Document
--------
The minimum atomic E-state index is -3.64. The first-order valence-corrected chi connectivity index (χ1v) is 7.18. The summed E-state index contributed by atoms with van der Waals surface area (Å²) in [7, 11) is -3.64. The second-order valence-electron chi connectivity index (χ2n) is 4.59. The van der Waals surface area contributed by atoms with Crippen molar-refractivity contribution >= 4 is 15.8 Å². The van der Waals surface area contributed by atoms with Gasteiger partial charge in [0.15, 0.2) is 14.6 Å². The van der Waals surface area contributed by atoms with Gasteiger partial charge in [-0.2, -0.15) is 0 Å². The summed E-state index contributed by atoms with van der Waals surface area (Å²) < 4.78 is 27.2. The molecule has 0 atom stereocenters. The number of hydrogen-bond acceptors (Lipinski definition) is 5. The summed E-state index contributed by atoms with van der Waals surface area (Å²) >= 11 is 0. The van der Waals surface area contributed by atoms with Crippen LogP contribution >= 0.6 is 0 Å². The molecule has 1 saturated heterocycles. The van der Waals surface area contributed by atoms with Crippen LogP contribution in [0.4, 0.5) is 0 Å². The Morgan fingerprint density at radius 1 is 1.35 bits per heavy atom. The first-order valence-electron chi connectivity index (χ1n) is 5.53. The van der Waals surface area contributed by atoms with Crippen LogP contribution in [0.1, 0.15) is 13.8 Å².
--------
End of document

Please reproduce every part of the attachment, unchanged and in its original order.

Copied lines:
The minimum atomic E-state index is -3.64. The first-order valence-corrected chi connectivity index (χ1v) is 7.18. The summed E-state index contributed by atoms with van der Waals surface area (Å²) in [7, 11) is -3.64. The second-order valence-electron chi connectivity index (χ2n) is 4.59. The van der Waals surface area contributed by atoms with Crippen molar-refractivity contribution >= 4 is 15.8 Å². The van der Waals surface area contributed by atoms with Gasteiger partial charge in [0.15, 0.2) is 14.6 Å². The van der Waals surface area contributed by atoms with Gasteiger partial charge in [-0.2, -0.15) is 0 Å². The summed E-state index contributed by atoms with van der Waals surface area (Å²) < 4.78 is 27.2. The molecule has 0 atom stereocenters. The number of hydrogen-bond acceptors (Lipinski definition) is 5. The summed E-state index contributed by atoms with van der Waals surface area (Å²) >= 11 is 0. The van der Waals surface area contributed by atoms with Crippen LogP contribution >= 0.6 is 0 Å². The molecule has 1 saturated heterocycles. The van der Waals surface area contributed by atoms with Crippen LogP contribution in [0.4, 0.5) is 0 Å². The Morgan fingerprint density at radius 1 is 1.35 bits per heavy atom. The first-order valence-electron chi connectivity index (χ1n) is 5.53. The van der Waals surface area contributed by atoms with Crippen LogP contribution in [0.1, 0.15) is 13.8 Å².